Rule Of Capture by Ona Russell

Rule of CaptureLos Angeles 1928. The trial is underway for those involved in the C C Julian Petroleum stock scandal – a foreshadowing of things to come for the US economy. Sarah Kaufman, an Ohio probate officer, was one of the victims of the scheme and has come to the city to observe the trial, in particular to see the man who tricked her into investing be sent to prison. But Sarah has problems of her own, as she is still reeling from a series of murders that she helped to solve in Tennessee.

Content to simply observe the trial, Sarah’s plans are scuppered when a Mexican woman that she hardly knows is murdered. As she looks into the death to bring justice for someone that nobody seems to care about, she finds herself on a nightmare of a journey to Mexico and back again in pursuit of a deadly killer.

This is the third novel in this series from author Ona Russell – not a very easy set of books to get hold off, but the author was nice enough to send me a copy to take a look at. And it’s well worth a look.

After finishing the book, I did a little research and discovered how much of the background to the story was true events. The C C Julian scandal was a real thing – maybe US readers may be aware of it, but it’s not something that’s ever crossed my radar. In fact, there are a number of real bits and pieces thrown in – arguably a little too much, as the trial at times distracted from the main plot and there are a couple of celebrity cameos that didn’t add much. But the historical research is impeccable – the theme of rascism layered throughout the tale, both anti-Mexican and anti-Semitic, is handled with an accomplished touch.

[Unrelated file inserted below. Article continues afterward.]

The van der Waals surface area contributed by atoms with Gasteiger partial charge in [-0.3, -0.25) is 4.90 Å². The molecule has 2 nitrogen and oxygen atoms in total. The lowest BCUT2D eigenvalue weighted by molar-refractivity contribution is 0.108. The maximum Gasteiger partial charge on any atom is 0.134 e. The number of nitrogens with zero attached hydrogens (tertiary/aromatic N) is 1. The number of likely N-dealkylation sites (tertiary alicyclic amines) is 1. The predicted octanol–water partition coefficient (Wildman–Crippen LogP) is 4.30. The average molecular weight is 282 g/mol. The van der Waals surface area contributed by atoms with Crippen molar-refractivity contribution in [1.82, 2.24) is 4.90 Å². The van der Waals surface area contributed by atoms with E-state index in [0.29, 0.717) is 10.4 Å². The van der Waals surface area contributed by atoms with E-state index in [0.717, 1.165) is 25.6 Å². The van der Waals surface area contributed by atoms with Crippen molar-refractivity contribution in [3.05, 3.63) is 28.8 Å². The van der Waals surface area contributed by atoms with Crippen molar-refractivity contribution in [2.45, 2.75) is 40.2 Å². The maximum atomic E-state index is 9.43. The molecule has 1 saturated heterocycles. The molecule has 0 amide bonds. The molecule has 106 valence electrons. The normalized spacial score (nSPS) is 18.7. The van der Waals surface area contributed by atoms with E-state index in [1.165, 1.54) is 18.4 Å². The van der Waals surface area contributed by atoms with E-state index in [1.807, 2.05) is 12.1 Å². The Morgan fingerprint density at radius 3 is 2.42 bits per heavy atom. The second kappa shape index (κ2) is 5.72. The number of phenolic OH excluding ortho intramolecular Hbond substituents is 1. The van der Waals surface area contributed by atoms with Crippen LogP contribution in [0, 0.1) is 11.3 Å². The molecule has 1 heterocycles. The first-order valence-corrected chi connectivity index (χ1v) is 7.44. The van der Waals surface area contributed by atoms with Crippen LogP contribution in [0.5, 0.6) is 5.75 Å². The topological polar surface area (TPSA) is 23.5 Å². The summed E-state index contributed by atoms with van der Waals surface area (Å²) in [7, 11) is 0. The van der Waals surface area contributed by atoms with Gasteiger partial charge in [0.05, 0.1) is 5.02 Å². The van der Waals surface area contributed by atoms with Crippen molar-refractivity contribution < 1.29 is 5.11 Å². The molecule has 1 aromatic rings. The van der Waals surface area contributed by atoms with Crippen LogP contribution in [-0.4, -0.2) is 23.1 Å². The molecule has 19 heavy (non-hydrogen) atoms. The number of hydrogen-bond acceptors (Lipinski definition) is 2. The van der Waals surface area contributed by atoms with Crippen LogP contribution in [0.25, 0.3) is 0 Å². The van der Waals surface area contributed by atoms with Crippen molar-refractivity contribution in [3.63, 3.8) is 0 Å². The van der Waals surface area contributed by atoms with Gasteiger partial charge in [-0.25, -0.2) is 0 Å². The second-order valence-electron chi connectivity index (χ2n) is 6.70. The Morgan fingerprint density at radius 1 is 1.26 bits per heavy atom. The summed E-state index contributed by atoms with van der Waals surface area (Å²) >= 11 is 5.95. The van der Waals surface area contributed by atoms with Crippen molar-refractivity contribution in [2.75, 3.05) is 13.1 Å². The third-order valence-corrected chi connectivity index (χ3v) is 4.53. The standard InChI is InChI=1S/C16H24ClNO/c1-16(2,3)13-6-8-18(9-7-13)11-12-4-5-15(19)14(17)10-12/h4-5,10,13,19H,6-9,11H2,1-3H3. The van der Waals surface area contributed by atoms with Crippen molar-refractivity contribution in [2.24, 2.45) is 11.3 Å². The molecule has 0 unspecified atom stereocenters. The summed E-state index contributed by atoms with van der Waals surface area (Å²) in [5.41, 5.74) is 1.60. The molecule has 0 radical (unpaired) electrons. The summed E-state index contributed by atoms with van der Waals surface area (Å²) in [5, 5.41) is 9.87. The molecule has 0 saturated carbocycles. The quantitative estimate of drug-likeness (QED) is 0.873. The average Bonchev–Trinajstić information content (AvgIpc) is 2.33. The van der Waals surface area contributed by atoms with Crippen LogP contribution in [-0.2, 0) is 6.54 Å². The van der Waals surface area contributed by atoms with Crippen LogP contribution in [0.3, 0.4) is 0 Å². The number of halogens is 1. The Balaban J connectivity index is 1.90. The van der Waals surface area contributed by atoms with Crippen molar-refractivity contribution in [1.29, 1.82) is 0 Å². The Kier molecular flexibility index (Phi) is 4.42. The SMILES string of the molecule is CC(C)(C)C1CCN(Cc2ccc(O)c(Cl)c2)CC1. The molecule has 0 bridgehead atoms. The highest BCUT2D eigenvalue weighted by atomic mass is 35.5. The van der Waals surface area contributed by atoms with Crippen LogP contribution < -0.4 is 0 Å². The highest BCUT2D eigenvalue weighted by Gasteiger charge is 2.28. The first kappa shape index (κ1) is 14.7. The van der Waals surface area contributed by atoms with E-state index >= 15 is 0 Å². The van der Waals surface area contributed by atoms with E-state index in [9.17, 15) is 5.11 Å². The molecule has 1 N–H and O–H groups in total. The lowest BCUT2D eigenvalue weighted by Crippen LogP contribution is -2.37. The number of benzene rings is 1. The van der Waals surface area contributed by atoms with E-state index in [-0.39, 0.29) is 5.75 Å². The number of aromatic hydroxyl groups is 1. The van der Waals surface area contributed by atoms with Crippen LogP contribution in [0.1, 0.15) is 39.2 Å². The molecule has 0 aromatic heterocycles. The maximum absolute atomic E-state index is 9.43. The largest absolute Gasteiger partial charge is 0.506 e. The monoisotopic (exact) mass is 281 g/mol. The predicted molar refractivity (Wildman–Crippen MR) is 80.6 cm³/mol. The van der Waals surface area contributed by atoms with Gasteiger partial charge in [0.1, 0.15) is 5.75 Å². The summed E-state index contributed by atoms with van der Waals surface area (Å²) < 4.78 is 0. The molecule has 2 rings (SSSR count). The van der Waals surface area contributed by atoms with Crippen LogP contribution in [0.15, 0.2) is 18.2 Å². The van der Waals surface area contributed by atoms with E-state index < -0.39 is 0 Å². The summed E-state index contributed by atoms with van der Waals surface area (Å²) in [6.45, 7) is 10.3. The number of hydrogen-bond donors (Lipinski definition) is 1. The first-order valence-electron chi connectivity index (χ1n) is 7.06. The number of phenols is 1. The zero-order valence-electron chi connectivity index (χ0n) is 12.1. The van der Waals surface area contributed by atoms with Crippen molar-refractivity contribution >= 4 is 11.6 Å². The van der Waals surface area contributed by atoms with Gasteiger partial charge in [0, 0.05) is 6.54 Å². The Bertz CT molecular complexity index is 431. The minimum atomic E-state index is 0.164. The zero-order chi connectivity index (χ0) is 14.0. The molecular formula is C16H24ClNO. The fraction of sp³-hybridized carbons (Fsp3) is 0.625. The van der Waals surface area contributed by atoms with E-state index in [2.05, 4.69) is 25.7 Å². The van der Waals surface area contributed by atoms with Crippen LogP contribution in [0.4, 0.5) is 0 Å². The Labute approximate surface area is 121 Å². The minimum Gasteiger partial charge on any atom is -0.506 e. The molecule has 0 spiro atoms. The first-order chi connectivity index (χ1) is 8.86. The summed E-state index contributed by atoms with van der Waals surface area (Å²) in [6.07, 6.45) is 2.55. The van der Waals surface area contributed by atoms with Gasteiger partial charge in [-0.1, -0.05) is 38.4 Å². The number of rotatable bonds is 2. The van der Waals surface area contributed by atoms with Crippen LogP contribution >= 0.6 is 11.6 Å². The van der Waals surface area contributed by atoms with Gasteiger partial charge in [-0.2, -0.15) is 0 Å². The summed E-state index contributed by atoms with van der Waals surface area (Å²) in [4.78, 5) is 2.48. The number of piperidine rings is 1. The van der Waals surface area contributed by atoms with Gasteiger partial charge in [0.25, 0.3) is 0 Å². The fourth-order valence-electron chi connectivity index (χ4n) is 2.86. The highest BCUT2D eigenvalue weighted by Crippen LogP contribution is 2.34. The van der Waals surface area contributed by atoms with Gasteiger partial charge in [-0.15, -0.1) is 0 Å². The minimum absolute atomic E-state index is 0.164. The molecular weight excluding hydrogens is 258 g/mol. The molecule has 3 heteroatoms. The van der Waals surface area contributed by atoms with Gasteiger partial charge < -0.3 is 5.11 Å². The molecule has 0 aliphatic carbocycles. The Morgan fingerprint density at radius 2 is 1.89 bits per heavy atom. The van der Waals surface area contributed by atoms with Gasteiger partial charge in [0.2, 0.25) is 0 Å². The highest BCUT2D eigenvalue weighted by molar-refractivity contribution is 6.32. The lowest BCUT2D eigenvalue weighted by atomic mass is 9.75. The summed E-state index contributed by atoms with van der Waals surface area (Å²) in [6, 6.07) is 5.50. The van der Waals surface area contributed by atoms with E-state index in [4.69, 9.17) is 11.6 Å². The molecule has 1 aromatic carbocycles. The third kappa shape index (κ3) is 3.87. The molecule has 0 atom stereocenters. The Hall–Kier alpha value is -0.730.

The characters – Sarah, her sort-of boyfriend Mitchell, the mysterious Carlos – all spring off the page as fully-formed individuals, all with their own agendas. There are times when the central mystery – and there is a mystery here, complete with clues, although there is a bit of a dearth of suspects – takes a back seat to the characters’ journeys, but those journeys are interesting enough to distract the reader from this.

A thoughtful, intelligent read that anyone with an interest in US history should enjoy. Recommended.

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